Today, Cuban who helped defeat yellow fever. The University of Houston’s Hispanic Studies Department presents this series about the machines that make our civilization run, and the people whose ingenuity created them.
Virtually every American knows the name Walter Reed, if for no other reason, we hear his name every time an American president enters the National Medical Center that bears his name. Reed is credited with helping to eliminate yellow fever, a disease that has repeatedly reshaped the course of history.
A 1793 epidemic in Philadelphia killed about 4,000 people in a population of just 50,000. That encouraged Congress to move the new nation’s capital to Washington, D.C. It was not until the disease was controlled, that the Panama Canal could become a reality. That’s because yellow fever caused so many deaths.
During a failed French attempt to build a canal during the 1880s, some 30,000 workers died of yellow fever. It is likely that yellow fever arrived in the New World from Africa along with the slave trade. Leading researchers and the general public blamed immigrants, urban filth, noxious air, decadence, and sin for contaminating yellow fever patients. When in 1878 20,000 people across the South died, in cities like Galveston and New Orleans, commerce stopped and wealthier citizens fled into the countryside.
The disease also played a crucial role in the fight for Cuban liberation from Spain. As John Lawrence Tone reminds us, the commander of the Liberation army, Máximo Gómez joked “that his best generals were June, July, and August” (7). Insects and disease were more efficient in attacking the Spanish army than were man-made weapons.
Although in the United States few have heard of him, it was the Cuban Carlos Finlay who laid the foundation for Reed’s success for managing this terrifying disease. On the 18th of February, 1881, at the Fifth International Sanitary Conference held in Washington, D.C., Finlay was the first to argue that a particular species of mosquito transmitted yellow fever and that the disease could be deterred by controlling the mosquito population.
Years earlier, the Venezuelan Luis Daniel Beauperthuy had already put forth the theory. But he did it without the scientific backing provided by Finlay, who went as far as to identify the specific breed of the disease-carrying mosquito. Yet nobody in this age of bacteriology listened to Finlay. And yet his independent discoveries predated the findings of Reed’s U.S. Yellow Fever Commission by nineteen years.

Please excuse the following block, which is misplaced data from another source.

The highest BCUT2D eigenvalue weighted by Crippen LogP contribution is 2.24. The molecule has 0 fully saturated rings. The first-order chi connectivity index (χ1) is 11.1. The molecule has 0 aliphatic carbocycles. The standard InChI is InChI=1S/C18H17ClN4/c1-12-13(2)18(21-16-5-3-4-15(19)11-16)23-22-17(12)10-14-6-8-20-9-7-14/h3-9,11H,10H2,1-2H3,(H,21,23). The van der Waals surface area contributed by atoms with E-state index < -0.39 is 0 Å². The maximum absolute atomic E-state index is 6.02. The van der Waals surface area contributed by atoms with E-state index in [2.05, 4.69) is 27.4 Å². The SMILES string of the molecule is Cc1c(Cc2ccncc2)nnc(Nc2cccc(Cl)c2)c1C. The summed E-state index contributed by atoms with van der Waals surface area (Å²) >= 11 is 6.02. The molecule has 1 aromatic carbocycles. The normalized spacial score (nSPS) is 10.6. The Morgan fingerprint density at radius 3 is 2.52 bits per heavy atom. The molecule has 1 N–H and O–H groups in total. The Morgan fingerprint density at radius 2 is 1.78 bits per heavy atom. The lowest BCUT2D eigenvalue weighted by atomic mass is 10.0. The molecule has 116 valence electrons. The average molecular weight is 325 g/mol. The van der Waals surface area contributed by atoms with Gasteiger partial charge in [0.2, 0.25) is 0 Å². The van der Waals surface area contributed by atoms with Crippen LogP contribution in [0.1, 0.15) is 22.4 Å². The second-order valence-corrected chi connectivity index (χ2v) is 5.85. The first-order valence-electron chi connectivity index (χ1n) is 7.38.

Why were Finlay’s theories ignored? Perhaps the answer lies in that Finlay was the ultimate outsider. He was a Cuban born of a French mother and a Scottish father. A serious speech impediment combined with a mistrust of his French secondary education denied him admission to medical school in Havana. That led him to Jefferson Medical College in Philadelphia.
As a doctor, he emphasized care for patients and helped set up Cuba’s national healthcare system in 1902. Not a self-promoter he cared more for the patients than with impressing the scientific community.
Too often big names backed by powerful empires, whether they be political or today’s drug companies, overshadow true scientific pioneers. Even today one must wonder, how many outsiders from the traditional medical establishment hold the key to managing some of the diseases that still ravage our society?
I’m María Elena Soliño of the University of Houston where we’re interested in the way inventive minds work.
Maria Elena Soliño is Associate Professor of Spanish Literature and Film in the Department of Hispanic Studies at the University of Houston.
Revista Biomédica. Editorial. “Prosiguiendo la empresa de Carlos J. Finlay, desde Uruguay y Brasil hasta el Caribe y Norteamérica, tras 95 años de su muerte.” Vol. 21, No. 3, sept-dic, 2010.
Crosby , Molly Caldwell. The American Plague. Berkley: Berkley Books, 2007.
Del Regato, J.A. "Carlos Juan Finlay (1833-1915)". Journal of Public Health Policy, Vol. 22, No. 1 (2001), pp. 98–104.
Murphy, Jim. An American Plague: The True and Terrifying Story of the Yellow Fever Epidemic of 1793. New York: Clarion Books, 2003.
Pierce, John R. and James V. Writer. Yellow Jack: How Yellow Fever Ravaged America and Walter Reed Discovered Its Deadly Secrets. New York: Wiley, 2005.
Tone, John Lawrence. “How the Mosquito (Man) Liberated Cuba.” History and Technology. Vol. 18, No. 4 (2002), pp. 277–308.
Images are from the Philip S. Hench Walter Reed Yellow Fever On-line Collection
This episode was first aired on May 22, 2012
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